The economy and gasoline prices being what they are, you're probably less likely to drive 20 miles from Memphis to get pizza or a sandwich than you were even just last year. But Buon Cibo, a local-food-movement oasis in Hernando run by former Interim Restaurant chef Josh Belenchia and his wife, Katie, is serving pizza and sandwiches that make the trip worthwhile. And if you live in DeSoto County, take advantage of this culinary asset in your backyard.
Buon Cibo -- it means "good food" in Italian -- takes its stand for local produce and food integrity less than a mile from Interstate 55's Exit 280, in the Highland Court Shopping Center across the road from Walmart and Taco Bell. The interstate-big-box-fast-food
culture fades into the background at the massive chalkboard menu by the front door here. The café is confident with fresh vegetables, and comfortable with the chemistry of combining ingredients.
Simple, homely dishes such as coleslaw and chicken noodle soup are exalted by the judicious use of hot pepper. The first sip of the café's coconut chicken noodle soup -- a broth lightened by coconut milk and sprinkled with slivers of carrots, onions, parsley and pasta, all with a peppery edge -- convinces you that there is an intuitive artist of flavors at the stove, who uses spice to entice rather than assault the diner.
It's a clean, open, easy-to-like space with polished concrete floors, avocado-colored walls and sturdy booths. A collection of Lamar Sorrento's deliberately naive paintings of Wilco, Radiohead and Johnny Cash on the wall tell you what to expect on the Buon Cibo playlist.
You order and pay at the front counter before you sit down, and your food is delivered by a cheerful employee. It's an easy system -- when you're done eating and ready to leave, you get up and walk.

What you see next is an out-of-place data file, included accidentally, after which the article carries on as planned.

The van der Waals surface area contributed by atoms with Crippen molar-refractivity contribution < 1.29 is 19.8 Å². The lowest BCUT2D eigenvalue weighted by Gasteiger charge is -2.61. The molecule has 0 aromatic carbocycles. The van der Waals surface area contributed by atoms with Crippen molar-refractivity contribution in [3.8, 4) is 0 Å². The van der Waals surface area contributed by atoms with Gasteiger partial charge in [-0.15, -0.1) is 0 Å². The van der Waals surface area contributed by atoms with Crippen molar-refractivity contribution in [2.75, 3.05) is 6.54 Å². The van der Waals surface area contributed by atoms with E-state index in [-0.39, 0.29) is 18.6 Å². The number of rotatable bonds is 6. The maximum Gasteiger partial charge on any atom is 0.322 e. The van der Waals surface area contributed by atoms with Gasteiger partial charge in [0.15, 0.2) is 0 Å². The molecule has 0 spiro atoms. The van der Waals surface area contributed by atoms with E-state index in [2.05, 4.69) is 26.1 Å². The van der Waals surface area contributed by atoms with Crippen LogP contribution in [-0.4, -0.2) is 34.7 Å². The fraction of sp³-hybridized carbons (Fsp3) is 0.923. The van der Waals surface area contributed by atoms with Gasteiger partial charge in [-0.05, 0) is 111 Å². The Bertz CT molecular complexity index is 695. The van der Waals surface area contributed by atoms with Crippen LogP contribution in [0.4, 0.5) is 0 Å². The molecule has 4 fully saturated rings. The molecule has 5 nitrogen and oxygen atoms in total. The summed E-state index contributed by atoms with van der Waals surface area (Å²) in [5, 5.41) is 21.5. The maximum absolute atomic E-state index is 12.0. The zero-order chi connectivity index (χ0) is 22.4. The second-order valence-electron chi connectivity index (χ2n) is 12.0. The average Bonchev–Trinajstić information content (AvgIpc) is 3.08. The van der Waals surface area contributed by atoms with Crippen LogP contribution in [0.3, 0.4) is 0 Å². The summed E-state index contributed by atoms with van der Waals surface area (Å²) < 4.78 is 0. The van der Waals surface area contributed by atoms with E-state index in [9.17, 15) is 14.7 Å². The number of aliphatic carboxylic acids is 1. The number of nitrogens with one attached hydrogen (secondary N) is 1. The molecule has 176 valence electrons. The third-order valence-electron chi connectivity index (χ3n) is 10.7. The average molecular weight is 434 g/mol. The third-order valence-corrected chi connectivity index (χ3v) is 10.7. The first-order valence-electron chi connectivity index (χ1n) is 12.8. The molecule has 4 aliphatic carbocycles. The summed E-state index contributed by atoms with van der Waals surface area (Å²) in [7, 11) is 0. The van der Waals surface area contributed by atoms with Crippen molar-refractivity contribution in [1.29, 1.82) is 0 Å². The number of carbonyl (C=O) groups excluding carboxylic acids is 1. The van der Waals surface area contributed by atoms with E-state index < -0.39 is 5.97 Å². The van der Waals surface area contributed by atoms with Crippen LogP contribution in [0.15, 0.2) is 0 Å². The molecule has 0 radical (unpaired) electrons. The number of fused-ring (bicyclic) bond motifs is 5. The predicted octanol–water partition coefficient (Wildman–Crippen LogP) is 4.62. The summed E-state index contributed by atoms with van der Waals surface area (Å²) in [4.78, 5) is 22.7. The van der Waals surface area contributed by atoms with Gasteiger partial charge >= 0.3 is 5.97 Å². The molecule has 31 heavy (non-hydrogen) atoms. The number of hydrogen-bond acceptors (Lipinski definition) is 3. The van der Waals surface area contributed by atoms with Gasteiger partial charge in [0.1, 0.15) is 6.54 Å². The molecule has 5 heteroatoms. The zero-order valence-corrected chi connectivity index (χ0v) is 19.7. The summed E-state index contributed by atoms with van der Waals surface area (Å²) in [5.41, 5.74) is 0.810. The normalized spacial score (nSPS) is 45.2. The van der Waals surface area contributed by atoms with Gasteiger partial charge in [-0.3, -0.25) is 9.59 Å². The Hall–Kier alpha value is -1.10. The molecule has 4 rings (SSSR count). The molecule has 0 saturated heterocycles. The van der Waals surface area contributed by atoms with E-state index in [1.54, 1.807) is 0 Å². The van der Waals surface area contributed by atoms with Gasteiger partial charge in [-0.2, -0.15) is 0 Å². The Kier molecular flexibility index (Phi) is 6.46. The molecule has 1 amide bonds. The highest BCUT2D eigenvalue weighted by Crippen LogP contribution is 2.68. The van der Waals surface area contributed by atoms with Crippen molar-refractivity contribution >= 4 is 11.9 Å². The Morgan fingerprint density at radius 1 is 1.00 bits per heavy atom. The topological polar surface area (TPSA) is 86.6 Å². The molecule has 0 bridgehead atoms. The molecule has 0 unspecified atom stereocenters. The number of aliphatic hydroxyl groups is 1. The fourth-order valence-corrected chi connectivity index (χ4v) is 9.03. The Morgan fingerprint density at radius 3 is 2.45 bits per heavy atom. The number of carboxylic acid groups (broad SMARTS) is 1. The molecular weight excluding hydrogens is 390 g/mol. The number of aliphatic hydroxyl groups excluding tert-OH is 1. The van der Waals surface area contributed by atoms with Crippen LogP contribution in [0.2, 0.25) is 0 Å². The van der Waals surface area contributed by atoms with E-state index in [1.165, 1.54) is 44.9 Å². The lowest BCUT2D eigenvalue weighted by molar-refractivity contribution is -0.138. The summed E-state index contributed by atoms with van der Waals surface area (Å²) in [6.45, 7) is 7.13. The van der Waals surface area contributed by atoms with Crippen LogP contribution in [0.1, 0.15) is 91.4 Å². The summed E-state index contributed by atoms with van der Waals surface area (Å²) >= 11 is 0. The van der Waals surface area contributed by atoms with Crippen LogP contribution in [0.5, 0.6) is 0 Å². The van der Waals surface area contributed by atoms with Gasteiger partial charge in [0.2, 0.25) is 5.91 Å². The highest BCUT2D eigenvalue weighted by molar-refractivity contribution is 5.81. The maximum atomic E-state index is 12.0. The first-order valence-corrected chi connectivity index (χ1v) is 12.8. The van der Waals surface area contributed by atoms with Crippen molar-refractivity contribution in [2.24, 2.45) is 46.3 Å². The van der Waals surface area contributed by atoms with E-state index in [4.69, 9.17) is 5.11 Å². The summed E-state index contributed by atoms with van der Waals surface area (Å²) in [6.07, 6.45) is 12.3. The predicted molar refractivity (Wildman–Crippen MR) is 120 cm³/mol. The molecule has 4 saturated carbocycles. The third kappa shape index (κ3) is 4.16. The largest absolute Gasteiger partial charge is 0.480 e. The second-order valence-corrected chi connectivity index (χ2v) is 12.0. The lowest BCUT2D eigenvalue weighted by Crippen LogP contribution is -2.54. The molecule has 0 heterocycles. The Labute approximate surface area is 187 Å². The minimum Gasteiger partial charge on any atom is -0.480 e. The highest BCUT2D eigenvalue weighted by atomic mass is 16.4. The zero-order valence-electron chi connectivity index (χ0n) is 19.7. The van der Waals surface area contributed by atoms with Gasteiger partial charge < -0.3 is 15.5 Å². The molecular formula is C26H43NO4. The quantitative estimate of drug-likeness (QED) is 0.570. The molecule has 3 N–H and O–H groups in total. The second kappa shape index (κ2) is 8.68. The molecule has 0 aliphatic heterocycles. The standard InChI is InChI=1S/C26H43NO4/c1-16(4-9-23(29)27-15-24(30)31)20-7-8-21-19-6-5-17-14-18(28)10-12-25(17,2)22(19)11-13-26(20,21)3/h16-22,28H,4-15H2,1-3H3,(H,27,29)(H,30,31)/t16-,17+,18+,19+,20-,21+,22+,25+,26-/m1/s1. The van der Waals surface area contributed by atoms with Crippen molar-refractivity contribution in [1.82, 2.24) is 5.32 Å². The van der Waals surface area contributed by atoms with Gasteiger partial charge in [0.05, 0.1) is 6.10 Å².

Back to that coleslaw: It's satisfyingly crunchy, with a nicely balanced vinegar dressing flaked with red peppers, a treat that came beside the excellent meat loaf sandwich.
Buon Cibo's meat comes from the Heritage Farmworks organic farm and wildlife refuge in Heber Springs, Ark. (For a definition of the word "bucolic," look at the pictures of peaceful cows grazing on grassy hillsides on the farm's website, heritagefarmworks.com; especially reassuring is the description of their hog-raising practices.) The seasoned meat loaf is like a French country terrine, densely packed, with the subtle influence of minced carrots and onions, pepper of course, and a crusty edge baked brown-black. The massive slab came on two slices of airy sourdough bread, with a creamy aioli, the garlic nicely tamed by roasting.
From the list of pressed sandwiches, we chose the Italian, anchored by a mildly spiced Italian sausage, with shavings of ham and salami and a kalamata olive tapenade, the hefty portions compressed in a well-knit package.
This ability to tie disparate ingredients into one gratifying whole is a talent the Belenchias apply to their pizzas as well. We tried two of the seven, named for Mississippi cities. The Nesbit was described as a meat-heavy "killer," and there was a reckless quantity of sausage, ham, bacon and pepperoni, deftly capped with melted cheddar, so well integrated it reminded you that you were, in fact, eating a piece of pie.
We balanced the heavy Nesbit by ordering the Starkville, a frothy combination of mushrooms and mozzarella piled with arugula and sprinkled with a sweet, dark balsamic reduction. "The only thing this pizza needs is more cowbell," the menu jokes. The crusts are thin, but pliable, not of the annoying, cracker-like variety.
The Buon Cibo salad also features arugula -- the small $4 salad brought almost as much arugula as you buy for that amount at the Downtown Farmers Market. Arugula, pear and blue cheese is such a harmonious trio that it's become almost as ubiquitous as Greek and Caesar salads on restaurant menus. This version is sweetened with candied pecans as well as a balsamic vinaigrette.
This is one of those excellent places where things that are good are also good for you. Though "mama's made-from-scratch" pies may just be the former. We had the French coconut, a dreamy concoction of eggs, sugar and butter that more than justifies following through on a whim to dash down the interstate.
-- Peggy Burch: 529-2392
Address: 2631 McIngvale Road, Hernando.
Telephone: (662) 469-9481
Hours: Open Tuesday to Saturday, 11 a.m. to 9 p.m.
Reviewer's choices: Coconut chicken noodle soup, ($3, $5); Meat loaf sandwich ($8); Starkville ($8) and Nesbit ($8.50) pizzas; French coconut pie ($3.50).
Alcohol: Beer; if you bring your own wine, there's no corkage fee.
Poor: Zero stars
Good: One star
Very Good: Two stars
Excellent: Three stars
Extraordinary: Four stars